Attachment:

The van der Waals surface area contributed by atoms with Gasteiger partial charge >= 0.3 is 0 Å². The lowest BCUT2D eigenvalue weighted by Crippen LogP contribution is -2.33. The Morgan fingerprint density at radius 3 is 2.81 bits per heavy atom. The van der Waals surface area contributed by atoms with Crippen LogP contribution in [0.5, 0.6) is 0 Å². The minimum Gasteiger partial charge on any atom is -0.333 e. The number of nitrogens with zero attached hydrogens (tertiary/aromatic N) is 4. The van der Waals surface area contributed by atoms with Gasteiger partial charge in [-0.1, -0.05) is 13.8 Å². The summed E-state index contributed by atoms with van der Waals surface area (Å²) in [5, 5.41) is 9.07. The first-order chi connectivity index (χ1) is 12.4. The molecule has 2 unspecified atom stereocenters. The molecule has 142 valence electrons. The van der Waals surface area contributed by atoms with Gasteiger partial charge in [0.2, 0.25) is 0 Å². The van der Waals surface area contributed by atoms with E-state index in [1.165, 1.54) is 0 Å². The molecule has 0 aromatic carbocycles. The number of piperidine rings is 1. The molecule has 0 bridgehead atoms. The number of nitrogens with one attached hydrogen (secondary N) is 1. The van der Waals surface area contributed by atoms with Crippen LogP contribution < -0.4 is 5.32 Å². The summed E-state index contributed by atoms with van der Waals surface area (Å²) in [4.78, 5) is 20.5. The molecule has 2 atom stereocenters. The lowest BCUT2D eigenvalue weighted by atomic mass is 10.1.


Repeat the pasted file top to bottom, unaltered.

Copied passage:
The van der Waals surface area contributed by atoms with Gasteiger partial charge >= 0.3 is 0 Å². The lowest BCUT2D eigenvalue weighted by Crippen LogP contribution is -2.33. The Morgan fingerprint density at radius 3 is 2.81 bits per heavy atom. The van der Waals surface area contributed by atoms with Crippen LogP contribution in [0.5, 0.6) is 0 Å². The minimum Gasteiger partial charge on any atom is -0.333 e. The number of nitrogens with zero attached hydrogens (tertiary/aromatic N) is 4. The van der Waals surface area contributed by atoms with Gasteiger partial charge in [-0.1, -0.05) is 13.8 Å². The summed E-state index contributed by atoms with van der Waals surface area (Å²) in [5, 5.41) is 9.07. The first-order chi connectivity index (χ1) is 12.4. The molecule has 2 unspecified atom stereocenters. The molecule has 142 valence electrons. The van der Waals surface area contributed by atoms with Gasteiger partial charge in [0.2, 0.25) is 0 Å². The van der Waals surface area contributed by atoms with E-state index in [1.165, 1.54) is 0 Å². The molecule has 0 aromatic carbocycles. The number of piperidine rings is 1. The molecule has 0 bridgehead atoms. The number of nitrogens with one attached hydrogen (secondary N) is 1. The van der Waals surface area contributed by atoms with Crippen LogP contribution < -0.4 is 5.32 Å². The summed E-state index contributed by atoms with van der Waals surface area (Å²) in [4.78, 5) is 20.5. The molecule has 2 atom stereocenters. The lowest BCUT2D eigenvalue weighted by atomic mass is 10.1.